Fashion Products Development By Inspiration Of Indian Folk Art And Craft Designs Saura, Gond, Pattchitra, Mural The researchers took inspiration from paintings like saura, patachithra, gond and mural painting. They incorporated designs at selective location on woven and knitted apparels by block, screen   and    hand paintings. Products like Kurta, stole, t shirt swig bag, purse, pillow cover, wrap over skirt were developed. They found that “presently consumer preference is focusing more on the amalgamation of ethnic and modern design outfit. New innovative folk art products will have good and wider scope in the niche market segment of fashion product development and apparel retail space” [22].
Acknowledging the constant effort by designers revive folk paintings through their expression on textiles and apparel, it is worth to note that, designer Aartivijay Gupta showcased a tribal collection on Day 3 of the fashion week which was inspired by the Gond art of Madhya Pradesh. “Gond paintings were modified in wearable easy comfortable silhouettes. The collection had quirky gowns and dresses teamed with crop and longline jackets, saris teamed with balloon sleeve blouses, trousers and shirts and kurtas” [23].

Table-4: YEAR 2019

Title of the study Painting in focus Discussion
Adaptation of mandala art for development of design

suitable for textile articles

Mandala Paintings The researchers found out the possibility of bringing about adaptation in religious art of Mandala painting of Uttarakhand. They obtained motifs from mandala paintings, adapted them for printing and observed that those designs could be applied on household articles, apparel and other textile products. Other types of printing techniques can also be used. The study concluded that it is practical to use folk painting mandala for application on textile surfaces [24].
Aipan: An Inspiring Folkart for Textile Designing Aipan Paintings The researchers explored Aipan designs for the designing of woven borders. Borders which can be used as decorative elements in apparel as well as home textiles. These borders can be made more appealing by embroidery, sequins, printing, etc. For this study 10 aipan designs were gathered. From these designs 5 were symmetric and the remaining 5 were asymetric.  They were adapted for weaving and four border designs were prepared using each of these designs through Corel Draw software. Weaving was intended to be done through extra yarn figuring [25].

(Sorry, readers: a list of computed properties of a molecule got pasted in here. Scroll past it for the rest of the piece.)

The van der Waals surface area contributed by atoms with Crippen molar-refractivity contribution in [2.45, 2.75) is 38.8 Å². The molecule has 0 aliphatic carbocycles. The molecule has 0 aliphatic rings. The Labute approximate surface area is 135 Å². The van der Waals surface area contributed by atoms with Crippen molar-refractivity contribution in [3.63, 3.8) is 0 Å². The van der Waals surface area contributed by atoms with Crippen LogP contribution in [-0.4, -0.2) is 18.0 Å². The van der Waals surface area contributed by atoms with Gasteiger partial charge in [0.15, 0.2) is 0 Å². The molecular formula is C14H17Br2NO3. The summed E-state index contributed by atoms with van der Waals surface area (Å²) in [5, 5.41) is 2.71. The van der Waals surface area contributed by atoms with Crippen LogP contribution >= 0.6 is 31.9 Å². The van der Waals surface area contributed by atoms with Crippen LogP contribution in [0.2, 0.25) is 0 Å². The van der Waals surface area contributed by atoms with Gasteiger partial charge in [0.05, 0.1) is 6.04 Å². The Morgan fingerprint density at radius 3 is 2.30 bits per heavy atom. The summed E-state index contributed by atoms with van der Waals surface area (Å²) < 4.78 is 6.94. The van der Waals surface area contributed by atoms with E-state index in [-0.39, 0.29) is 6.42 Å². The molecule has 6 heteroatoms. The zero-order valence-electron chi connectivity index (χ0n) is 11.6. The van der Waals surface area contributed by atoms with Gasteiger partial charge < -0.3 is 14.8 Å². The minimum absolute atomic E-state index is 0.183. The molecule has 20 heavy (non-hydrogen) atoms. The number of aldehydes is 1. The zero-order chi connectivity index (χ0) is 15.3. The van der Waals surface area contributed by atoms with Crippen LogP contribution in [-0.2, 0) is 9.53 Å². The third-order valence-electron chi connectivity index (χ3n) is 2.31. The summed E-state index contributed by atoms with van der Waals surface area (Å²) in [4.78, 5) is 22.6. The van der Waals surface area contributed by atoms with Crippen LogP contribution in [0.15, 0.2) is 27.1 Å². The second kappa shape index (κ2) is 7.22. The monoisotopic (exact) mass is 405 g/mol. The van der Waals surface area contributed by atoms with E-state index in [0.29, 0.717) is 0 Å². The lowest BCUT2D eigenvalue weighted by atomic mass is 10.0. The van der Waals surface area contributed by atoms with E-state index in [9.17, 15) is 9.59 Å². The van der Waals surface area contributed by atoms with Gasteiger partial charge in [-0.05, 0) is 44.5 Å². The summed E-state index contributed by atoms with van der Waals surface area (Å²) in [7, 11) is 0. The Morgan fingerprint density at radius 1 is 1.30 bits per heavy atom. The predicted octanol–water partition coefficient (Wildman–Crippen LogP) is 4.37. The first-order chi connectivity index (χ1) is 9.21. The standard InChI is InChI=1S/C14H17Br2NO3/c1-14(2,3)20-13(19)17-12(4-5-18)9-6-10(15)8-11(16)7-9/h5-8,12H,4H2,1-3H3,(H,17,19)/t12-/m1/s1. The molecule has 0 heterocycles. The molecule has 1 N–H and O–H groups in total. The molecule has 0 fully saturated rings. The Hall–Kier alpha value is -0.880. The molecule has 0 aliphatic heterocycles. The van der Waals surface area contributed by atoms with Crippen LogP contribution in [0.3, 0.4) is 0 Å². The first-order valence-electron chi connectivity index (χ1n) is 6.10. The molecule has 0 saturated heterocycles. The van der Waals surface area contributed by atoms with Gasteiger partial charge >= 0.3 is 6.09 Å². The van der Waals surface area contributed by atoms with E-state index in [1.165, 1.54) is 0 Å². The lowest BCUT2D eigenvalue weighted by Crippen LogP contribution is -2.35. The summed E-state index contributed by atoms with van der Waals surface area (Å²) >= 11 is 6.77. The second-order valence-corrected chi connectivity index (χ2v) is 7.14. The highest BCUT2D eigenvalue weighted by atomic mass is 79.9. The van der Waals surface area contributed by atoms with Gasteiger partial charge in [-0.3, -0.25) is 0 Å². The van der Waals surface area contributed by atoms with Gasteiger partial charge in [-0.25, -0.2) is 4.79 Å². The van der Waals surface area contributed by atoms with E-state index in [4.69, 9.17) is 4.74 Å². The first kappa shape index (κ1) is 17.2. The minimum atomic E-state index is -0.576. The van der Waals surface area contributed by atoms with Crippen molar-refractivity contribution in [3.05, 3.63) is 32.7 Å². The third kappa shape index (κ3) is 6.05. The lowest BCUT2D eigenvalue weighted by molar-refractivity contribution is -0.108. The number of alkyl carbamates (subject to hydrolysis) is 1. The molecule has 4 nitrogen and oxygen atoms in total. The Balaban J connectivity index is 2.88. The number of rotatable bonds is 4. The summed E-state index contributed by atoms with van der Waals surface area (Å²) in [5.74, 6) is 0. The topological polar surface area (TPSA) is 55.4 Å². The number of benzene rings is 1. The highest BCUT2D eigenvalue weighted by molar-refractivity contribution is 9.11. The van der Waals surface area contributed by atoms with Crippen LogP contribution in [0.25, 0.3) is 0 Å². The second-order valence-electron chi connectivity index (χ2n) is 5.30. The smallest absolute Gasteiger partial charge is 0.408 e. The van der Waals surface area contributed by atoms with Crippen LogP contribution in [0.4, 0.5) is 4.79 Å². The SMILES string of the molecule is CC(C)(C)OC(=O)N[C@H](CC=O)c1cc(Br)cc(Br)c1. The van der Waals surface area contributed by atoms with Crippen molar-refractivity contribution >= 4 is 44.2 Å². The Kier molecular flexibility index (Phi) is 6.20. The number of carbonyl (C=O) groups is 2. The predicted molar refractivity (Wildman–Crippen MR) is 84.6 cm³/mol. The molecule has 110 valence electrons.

Daya Bansal, a Noida based designer launched her collection ‘Mithila’ in which she created garment designs with Western cuts to avoid restricting this Indian art to traditional wear, and so she used modern cuts like “trench coats, peplums, one-shoulder jumpsuit, printed dresses in cotton silk flared skirt and ruffled blouse sets, pencil skirts and unique pre-draped pantsuit saris”. She used silk and organza from Bihar and Varanasi, so that the collection looks rich and versatile at the same time (Sen, Inspired by Madhubani Art). Such attempts increase the scope for traditional arts, keeping it alive and available for the future [26].
Yosha Gupta, from Aligarh and is a Hong Kong-based entrepreneur, founded ‘Memeraki’. They make hand-painted bags, making art more accessible. According to Yosha, the idea was not to follow fashion trend but to promote the folk art and the creative artists who narrate stories through their art. With a team coming having a variety of people from small villages to cities, they focus creating products with a range of styles of paintings namely, Kalamkari, Madhubani, Assamese scroll, Gond [27].
Vineet Rahul showcased his winter/ festive men’s and womenswear collection “Pichwai” at Lakme Fashion Week taking inspiration from rich heritage of Pichwai. Rahul’s “contemporary interpretation of Pichwai” focuses majorly on floral motifs. For males he presented thick cotton kurta-coats, loose separates, and fusion-style suits featuring floral embroidery in hues including blue, grey, and green. For females loose tunic dresses paired with palazzo pants, wrap shirt-dresses were included in his collection [28].In this way the designer focuses the richness of pichwai paintings which will spread this art in the society through fashion and so will lead to the revival and growth of pichwai paintings.

Table-5: YEAR- 2020

Title of the Study Painting Discussion